Ever wonder where some DIYers pick up their seemingly natural skills? Don’t think I haven’t thought of that myself! Is there a self help magazine I don’t know of?
But something I’ve come to understand is the way one thinks. Most that accomplish tend to work with a self taught mentality.
Something I’ve done forever in my sign / graphics / truck lettering day job is self teach myself lots of things. Here’s an example.
This thick stripe had to be placed on this firetruck door. I felt it would look best if it ran right through the handle. But how would I deal with cutting around this?!?
To my knowledge, there’s no manual out there to teach this, so I came up with my own solution. A washer was all I needed.
Using the washer as my radius guide, I drew on the stripe with a washable felt pen, then very carefully cut the reflective stripe on the firetruck door with my exacto stainless steel blade.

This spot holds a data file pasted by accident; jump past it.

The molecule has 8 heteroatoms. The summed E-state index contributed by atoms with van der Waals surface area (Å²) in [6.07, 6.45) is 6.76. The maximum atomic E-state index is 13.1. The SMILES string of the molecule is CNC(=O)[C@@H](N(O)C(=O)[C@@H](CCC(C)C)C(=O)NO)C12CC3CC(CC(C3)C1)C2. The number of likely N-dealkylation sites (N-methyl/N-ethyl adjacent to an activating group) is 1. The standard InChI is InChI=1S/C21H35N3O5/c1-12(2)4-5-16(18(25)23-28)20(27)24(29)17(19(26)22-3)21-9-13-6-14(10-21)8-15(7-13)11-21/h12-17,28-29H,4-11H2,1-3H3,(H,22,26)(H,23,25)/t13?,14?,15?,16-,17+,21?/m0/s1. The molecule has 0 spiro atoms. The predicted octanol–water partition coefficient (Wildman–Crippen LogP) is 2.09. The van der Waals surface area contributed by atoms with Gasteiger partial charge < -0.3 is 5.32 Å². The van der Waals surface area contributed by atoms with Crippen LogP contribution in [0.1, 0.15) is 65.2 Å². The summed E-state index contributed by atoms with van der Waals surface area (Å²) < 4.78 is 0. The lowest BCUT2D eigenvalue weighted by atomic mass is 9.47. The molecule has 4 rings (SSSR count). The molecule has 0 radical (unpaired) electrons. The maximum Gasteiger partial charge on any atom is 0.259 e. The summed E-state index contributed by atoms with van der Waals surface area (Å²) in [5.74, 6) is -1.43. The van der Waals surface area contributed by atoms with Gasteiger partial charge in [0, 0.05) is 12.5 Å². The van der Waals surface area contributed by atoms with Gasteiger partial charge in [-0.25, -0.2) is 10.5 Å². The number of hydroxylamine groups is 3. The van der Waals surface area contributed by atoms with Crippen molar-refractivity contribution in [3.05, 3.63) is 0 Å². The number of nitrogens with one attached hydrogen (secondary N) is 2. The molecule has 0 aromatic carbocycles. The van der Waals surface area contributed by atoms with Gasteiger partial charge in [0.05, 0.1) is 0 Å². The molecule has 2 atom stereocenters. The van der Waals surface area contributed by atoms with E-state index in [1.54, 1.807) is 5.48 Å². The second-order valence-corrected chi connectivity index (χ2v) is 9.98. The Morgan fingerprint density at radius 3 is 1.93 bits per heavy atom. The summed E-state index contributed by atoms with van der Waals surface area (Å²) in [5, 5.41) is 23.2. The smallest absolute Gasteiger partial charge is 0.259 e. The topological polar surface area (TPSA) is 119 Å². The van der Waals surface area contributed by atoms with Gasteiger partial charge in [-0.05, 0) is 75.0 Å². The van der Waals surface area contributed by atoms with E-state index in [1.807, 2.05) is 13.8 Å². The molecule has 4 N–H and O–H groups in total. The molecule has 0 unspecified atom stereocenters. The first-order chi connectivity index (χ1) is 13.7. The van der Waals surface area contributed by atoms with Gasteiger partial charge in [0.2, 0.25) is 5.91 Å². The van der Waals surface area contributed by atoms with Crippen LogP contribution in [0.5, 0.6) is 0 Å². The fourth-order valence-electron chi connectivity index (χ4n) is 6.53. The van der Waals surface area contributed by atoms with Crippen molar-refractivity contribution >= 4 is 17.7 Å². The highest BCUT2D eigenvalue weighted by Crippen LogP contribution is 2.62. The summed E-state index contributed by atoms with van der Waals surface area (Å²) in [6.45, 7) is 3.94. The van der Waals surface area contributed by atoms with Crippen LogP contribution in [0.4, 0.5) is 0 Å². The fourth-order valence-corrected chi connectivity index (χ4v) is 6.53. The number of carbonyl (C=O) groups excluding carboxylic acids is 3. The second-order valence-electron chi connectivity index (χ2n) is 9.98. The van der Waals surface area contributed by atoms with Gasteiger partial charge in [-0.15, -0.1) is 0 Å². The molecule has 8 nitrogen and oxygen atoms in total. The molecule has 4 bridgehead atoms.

For those of you freaked out about the paint job… I can feel how deep the knife is cutting and can keep the blade off the paint.
The end result is a respectable outcome.
I do much the same with DIY projects. I will hunt and search for all kinds of solutions to solve my own problems.
I’d love nothing more to ask someone all kinds of questions all day long or have someone help with stuff. However, for me that isn’t realistic. So I make up my own rules and figure it out.
Thinking with a self taught mentality can get you out of a lot of binds. You become more self sufficient and tend to tackle new things with less fear. And THAT, to me, is how you build up new skills relatively quickly.
So next time you think you need help, do yourself a big big favor and think again. Literally!
( The above documentation is part of a firetruck series I’m writing for a trade magazine. See? I’m even coming up with a way to blend my passion into my everyday job these days! )
More firetruck posts can be found HERE
What’s your style? Self help or ask for help?